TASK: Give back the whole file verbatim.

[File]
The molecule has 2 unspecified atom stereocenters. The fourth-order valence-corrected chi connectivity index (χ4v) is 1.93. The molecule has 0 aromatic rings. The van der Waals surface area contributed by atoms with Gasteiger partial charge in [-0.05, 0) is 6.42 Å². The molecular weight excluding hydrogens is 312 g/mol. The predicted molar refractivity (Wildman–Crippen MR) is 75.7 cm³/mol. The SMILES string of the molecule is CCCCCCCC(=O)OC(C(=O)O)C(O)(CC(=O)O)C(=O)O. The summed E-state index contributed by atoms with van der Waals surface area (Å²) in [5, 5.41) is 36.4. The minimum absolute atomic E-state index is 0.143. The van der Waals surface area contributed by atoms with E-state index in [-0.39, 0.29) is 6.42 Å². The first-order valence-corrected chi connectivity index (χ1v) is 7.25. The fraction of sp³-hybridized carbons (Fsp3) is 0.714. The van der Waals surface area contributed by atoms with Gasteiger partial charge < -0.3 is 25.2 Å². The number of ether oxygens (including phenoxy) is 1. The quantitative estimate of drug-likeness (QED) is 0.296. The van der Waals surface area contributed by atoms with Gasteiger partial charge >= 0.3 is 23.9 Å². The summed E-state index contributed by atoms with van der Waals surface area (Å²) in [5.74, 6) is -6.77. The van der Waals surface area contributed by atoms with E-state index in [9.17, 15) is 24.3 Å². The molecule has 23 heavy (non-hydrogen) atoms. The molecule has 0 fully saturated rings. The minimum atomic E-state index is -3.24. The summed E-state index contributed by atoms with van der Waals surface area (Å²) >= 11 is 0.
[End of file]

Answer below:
The molecule has 2 unspecified atom stereocenters. The fourth-order valence-corrected chi connectivity index (χ4v) is 1.93. The molecule has 0 aromatic rings. The van der Waals surface area contributed by atoms with Gasteiger partial charge in [-0.05, 0) is 6.42 Å². The molecular weight excluding hydrogens is 312 g/mol. The predicted molar refractivity (Wildman–Crippen MR) is 75.7 cm³/mol. The SMILES string of the molecule is CCCCCCCC(=O)OC(C(=O)O)C(O)(CC(=O)O)C(=O)O. The summed E-state index contributed by atoms with van der Waals surface area (Å²) in [5, 5.41) is 36.4. The minimum absolute atomic E-state index is 0.143. The van der Waals surface area contributed by atoms with E-state index in [-0.39, 0.29) is 6.42 Å². The first-order valence-corrected chi connectivity index (χ1v) is 7.25. The fraction of sp³-hybridized carbons (Fsp3) is 0.714. The van der Waals surface area contributed by atoms with Gasteiger partial charge < -0.3 is 25.2 Å². The number of ether oxygens (including phenoxy) is 1. The quantitative estimate of drug-likeness (QED) is 0.296. The van der Waals surface area contributed by atoms with Gasteiger partial charge >= 0.3 is 23.9 Å². The summed E-state index contributed by atoms with van der Waals surface area (Å²) in [5.74, 6) is -6.77. The van der Waals surface area contributed by atoms with E-state index in [9.17, 15) is 24.3 Å². The molecule has 23 heavy (non-hydrogen) atoms. The molecule has 0 fully saturated rings. The minimum atomic E-state index is -3.24. The summed E-state index contributed by atoms with van der Waals surface area (Å²) >= 11 is 0.